Mr. Saeed Kutia Ubeidalah, Vice Chairperson of the Tema District Council of Labour, has asked government to stick to the agreed road map for the implementation of a standard sulfur content of fuel put forward by National Petroleum Authority (NPA).
He made this call on Thursday during the Tema District Council of Labor (TDCL) General Council Meeting held at the Anchor of Hope Catholic Church, Community One, Tema.
According to him, to achieve a cost-effective air quality management system, authorities must address fuel quality issues alongside that of vehicle technology, vehicle maintenance and road/traffic conditions.
“Nobody jumped from 3000 to even 100 let alone 50ppm. They all went through a road map that allowed the system to grow and the cars to phase out. Thus fuel quality, vehicle emissions and their related standards are considered as elements of an integrated fuel quality management strategy,” he said.
He observed that one of the main issues missing out in the whole argument was enforcement of the law “because even the bad laws were not enforced. We heard of the recent contamination of oil on the market. It simply means there is a loophole in the monitoring regime which is always key to any quality standard setting.”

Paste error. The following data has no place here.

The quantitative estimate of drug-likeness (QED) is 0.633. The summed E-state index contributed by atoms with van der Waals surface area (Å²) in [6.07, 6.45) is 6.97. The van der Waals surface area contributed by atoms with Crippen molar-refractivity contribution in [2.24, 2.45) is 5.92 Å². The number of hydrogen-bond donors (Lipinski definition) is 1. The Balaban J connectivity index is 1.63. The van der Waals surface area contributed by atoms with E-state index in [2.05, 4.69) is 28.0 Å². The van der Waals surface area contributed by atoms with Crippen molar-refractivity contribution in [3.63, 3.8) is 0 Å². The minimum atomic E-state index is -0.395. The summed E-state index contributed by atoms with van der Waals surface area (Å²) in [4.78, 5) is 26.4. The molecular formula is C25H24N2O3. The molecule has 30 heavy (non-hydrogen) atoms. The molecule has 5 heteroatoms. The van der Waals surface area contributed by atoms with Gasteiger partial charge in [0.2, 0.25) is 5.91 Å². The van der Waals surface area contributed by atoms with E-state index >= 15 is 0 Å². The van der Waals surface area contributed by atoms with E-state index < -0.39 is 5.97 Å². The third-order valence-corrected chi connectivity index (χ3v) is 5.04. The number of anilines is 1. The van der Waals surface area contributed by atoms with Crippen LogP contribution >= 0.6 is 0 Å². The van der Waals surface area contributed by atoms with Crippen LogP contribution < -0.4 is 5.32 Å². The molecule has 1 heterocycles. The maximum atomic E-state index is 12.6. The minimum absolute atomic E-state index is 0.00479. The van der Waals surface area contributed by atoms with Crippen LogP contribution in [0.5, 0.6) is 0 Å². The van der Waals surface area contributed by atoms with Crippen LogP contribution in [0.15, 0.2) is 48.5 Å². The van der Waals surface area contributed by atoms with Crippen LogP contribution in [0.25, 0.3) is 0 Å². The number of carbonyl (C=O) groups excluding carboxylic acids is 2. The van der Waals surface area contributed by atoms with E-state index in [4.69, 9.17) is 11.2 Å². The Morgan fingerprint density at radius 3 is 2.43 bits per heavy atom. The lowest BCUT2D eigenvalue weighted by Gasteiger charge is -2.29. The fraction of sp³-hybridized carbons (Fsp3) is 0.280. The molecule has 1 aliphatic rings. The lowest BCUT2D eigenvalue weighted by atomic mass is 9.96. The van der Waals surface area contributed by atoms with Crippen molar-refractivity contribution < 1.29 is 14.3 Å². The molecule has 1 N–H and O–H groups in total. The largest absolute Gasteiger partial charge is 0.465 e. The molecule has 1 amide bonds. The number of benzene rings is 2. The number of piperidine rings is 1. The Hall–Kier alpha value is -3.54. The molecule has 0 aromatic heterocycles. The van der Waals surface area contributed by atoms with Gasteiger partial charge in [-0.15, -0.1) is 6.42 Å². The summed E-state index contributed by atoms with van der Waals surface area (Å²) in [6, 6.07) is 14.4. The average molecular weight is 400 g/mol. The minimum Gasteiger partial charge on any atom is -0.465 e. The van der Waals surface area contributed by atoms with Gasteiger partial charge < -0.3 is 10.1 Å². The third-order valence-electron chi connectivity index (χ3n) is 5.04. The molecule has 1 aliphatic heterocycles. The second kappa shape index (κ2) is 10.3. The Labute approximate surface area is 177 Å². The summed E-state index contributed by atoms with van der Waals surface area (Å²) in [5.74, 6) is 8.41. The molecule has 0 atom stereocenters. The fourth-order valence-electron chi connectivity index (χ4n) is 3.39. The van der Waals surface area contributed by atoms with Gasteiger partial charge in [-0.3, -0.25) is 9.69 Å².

He said this policy if implemented, would only kick TOR out of business because the cars in Ghana do not have the technology to utilize low sulfur content “ so the question is; where will TOR sell its products?”
“That is the major impact because the car system we have will not give us the maximum benefit in terms of low emissions, because most of the countries which adopted this had cars with emission reduction technology fixed into them,” he said.
He observed that for TOR to adjust to this new policy, it will need more resources and time “since this policy will increase Ghana’s import base and the loser here is the worker. This means government cannot achieve its task of increasing the number of local industries if this is not checked.”
He prayed government not to rush in any aspect of its management of the process adding, “There must be well thought out plans so that the implementation would not give problems. If care is not taken we will kill out TOR and somebody will bring worse fuel onto the Ghanaian market.”